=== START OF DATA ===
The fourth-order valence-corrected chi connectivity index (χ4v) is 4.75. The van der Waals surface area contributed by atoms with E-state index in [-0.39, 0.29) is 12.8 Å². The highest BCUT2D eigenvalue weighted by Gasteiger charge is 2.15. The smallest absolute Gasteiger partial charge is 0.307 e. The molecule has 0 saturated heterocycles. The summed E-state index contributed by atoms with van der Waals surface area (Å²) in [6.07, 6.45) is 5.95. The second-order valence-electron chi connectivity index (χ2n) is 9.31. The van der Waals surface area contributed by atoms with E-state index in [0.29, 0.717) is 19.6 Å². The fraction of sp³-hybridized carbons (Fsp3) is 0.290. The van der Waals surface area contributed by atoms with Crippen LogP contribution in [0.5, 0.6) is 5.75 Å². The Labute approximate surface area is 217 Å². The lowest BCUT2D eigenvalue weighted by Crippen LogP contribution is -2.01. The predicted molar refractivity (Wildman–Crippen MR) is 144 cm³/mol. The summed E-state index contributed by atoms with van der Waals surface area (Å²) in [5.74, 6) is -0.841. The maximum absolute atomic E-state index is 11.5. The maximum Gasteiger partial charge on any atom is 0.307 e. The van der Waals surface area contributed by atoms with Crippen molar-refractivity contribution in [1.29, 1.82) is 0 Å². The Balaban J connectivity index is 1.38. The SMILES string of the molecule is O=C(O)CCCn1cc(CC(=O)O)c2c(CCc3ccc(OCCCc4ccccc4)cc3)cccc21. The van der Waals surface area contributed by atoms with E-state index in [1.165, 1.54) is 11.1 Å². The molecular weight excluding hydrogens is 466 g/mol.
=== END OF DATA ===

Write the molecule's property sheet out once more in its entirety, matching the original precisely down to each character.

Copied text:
The fourth-order valence-corrected chi connectivity index (χ4v) is 4.75. The van der Waals surface area contributed by atoms with E-state index in [-0.39, 0.29) is 12.8 Å². The highest BCUT2D eigenvalue weighted by Gasteiger charge is 2.15. The smallest absolute Gasteiger partial charge is 0.307 e. The molecule has 0 saturated heterocycles. The summed E-state index contributed by atoms with van der Waals surface area (Å²) in [6.07, 6.45) is 5.95. The second-order valence-electron chi connectivity index (χ2n) is 9.31. The van der Waals surface area contributed by atoms with E-state index in [0.29, 0.717) is 19.6 Å². The fraction of sp³-hybridized carbons (Fsp3) is 0.290. The van der Waals surface area contributed by atoms with Crippen LogP contribution in [0.5, 0.6) is 5.75 Å². The Labute approximate surface area is 217 Å². The lowest BCUT2D eigenvalue weighted by Crippen LogP contribution is -2.01. The predicted molar refractivity (Wildman–Crippen MR) is 144 cm³/mol. The summed E-state index contributed by atoms with van der Waals surface area (Å²) in [5.74, 6) is -0.841. The maximum absolute atomic E-state index is 11.5. The maximum Gasteiger partial charge on any atom is 0.307 e. The van der Waals surface area contributed by atoms with Crippen molar-refractivity contribution in [1.29, 1.82) is 0 Å². The Balaban J connectivity index is 1.38. The SMILES string of the molecule is O=C(O)CCCn1cc(CC(=O)O)c2c(CCc3ccc(OCCCc4ccccc4)cc3)cccc21. The van der Waals surface area contributed by atoms with E-state index in [1.165, 1.54) is 11.1 Å². The molecular weight excluding hydrogens is 466 g/mol.